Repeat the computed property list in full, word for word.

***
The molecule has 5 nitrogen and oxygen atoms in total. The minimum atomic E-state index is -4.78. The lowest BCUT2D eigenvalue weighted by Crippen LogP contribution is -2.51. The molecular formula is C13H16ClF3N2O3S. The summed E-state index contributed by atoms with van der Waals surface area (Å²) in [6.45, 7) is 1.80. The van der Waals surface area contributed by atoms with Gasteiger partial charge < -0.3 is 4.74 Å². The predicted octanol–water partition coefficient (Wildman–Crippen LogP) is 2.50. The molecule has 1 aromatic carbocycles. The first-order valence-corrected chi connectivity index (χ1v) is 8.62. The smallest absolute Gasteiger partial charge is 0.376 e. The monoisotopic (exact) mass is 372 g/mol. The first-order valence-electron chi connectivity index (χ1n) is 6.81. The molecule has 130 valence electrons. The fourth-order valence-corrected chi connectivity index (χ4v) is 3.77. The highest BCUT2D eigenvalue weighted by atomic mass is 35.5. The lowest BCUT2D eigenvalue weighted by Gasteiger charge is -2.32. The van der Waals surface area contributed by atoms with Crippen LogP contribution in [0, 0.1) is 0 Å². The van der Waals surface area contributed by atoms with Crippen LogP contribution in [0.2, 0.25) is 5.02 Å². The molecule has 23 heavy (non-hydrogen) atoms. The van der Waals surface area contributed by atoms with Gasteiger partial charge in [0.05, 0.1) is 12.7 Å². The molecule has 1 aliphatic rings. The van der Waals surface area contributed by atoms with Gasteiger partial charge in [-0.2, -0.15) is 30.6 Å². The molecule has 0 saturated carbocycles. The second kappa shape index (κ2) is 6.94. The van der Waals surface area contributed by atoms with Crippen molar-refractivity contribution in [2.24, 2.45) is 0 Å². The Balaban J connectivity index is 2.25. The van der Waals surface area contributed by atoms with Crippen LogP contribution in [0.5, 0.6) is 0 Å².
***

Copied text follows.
The molecule has 5 nitrogen and oxygen atoms in total. The minimum atomic E-state index is -4.78. The lowest BCUT2D eigenvalue weighted by Crippen LogP contribution is -2.51. The molecular formula is C13H16ClF3N2O3S. The summed E-state index contributed by atoms with van der Waals surface area (Å²) in [6.45, 7) is 1.80. The van der Waals surface area contributed by atoms with Gasteiger partial charge < -0.3 is 4.74 Å². The predicted octanol–water partition coefficient (Wildman–Crippen LogP) is 2.50. The molecule has 1 aromatic carbocycles. The first-order valence-corrected chi connectivity index (χ1v) is 8.62. The smallest absolute Gasteiger partial charge is 0.376 e. The monoisotopic (exact) mass is 372 g/mol. The first-order valence-electron chi connectivity index (χ1n) is 6.81. The molecule has 130 valence electrons. The fourth-order valence-corrected chi connectivity index (χ4v) is 3.77. The highest BCUT2D eigenvalue weighted by atomic mass is 35.5. The lowest BCUT2D eigenvalue weighted by Gasteiger charge is -2.32. The van der Waals surface area contributed by atoms with Crippen LogP contribution in [0, 0.1) is 0 Å². The van der Waals surface area contributed by atoms with Crippen LogP contribution in [0.2, 0.25) is 5.02 Å². The molecule has 23 heavy (non-hydrogen) atoms. The van der Waals surface area contributed by atoms with Gasteiger partial charge in [0.05, 0.1) is 12.7 Å². The molecule has 1 aliphatic rings. The van der Waals surface area contributed by atoms with Gasteiger partial charge in [-0.2, -0.15) is 30.6 Å². The molecule has 0 saturated carbocycles. The second kappa shape index (κ2) is 6.94. The van der Waals surface area contributed by atoms with Crippen molar-refractivity contribution in [2.24, 2.45) is 0 Å². The Balaban J connectivity index is 2.25. The van der Waals surface area contributed by atoms with Crippen LogP contribution in [0.5, 0.6) is 0 Å².